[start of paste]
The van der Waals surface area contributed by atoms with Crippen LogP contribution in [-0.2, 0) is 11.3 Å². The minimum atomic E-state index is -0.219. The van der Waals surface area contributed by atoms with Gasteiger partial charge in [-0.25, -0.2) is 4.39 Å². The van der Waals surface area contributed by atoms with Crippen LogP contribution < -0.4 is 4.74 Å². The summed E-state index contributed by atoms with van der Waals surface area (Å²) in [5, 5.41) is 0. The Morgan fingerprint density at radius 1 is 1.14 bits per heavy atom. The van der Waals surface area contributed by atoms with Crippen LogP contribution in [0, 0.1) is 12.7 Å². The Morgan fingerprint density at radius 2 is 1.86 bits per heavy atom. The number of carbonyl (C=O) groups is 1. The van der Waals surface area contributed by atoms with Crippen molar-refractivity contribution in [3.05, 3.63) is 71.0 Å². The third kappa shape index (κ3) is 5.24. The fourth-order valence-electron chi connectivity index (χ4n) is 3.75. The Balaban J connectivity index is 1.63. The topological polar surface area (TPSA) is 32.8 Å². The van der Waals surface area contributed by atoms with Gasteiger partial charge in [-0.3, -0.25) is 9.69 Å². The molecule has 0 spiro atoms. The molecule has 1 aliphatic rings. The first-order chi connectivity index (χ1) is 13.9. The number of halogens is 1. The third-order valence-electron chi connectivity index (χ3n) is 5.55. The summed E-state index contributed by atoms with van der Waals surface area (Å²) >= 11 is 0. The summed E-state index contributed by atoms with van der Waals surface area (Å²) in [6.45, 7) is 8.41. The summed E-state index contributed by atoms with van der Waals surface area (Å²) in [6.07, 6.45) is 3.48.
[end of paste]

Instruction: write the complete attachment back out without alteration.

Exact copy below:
The van der Waals surface area contributed by atoms with Crippen LogP contribution in [-0.2, 0) is 11.3 Å². The minimum atomic E-state index is -0.219. The van der Waals surface area contributed by atoms with Gasteiger partial charge in [-0.25, -0.2) is 4.39 Å². The van der Waals surface area contributed by atoms with Crippen LogP contribution < -0.4 is 4.74 Å². The summed E-state index contributed by atoms with van der Waals surface area (Å²) in [5, 5.41) is 0. The Morgan fingerprint density at radius 1 is 1.14 bits per heavy atom. The van der Waals surface area contributed by atoms with Crippen LogP contribution in [0, 0.1) is 12.7 Å². The Morgan fingerprint density at radius 2 is 1.86 bits per heavy atom. The number of carbonyl (C=O) groups is 1. The van der Waals surface area contributed by atoms with Crippen molar-refractivity contribution in [3.05, 3.63) is 71.0 Å². The third kappa shape index (κ3) is 5.24. The fourth-order valence-electron chi connectivity index (χ4n) is 3.75. The Balaban J connectivity index is 1.63. The topological polar surface area (TPSA) is 32.8 Å². The van der Waals surface area contributed by atoms with Gasteiger partial charge in [-0.3, -0.25) is 9.69 Å². The molecule has 0 spiro atoms. The molecule has 1 aliphatic rings. The first-order chi connectivity index (χ1) is 13.9. The number of halogens is 1. The third-order valence-electron chi connectivity index (χ3n) is 5.55. The summed E-state index contributed by atoms with van der Waals surface area (Å²) >= 11 is 0. The summed E-state index contributed by atoms with van der Waals surface area (Å²) in [6.45, 7) is 8.41. The summed E-state index contributed by atoms with van der Waals surface area (Å²) in [6.07, 6.45) is 3.48.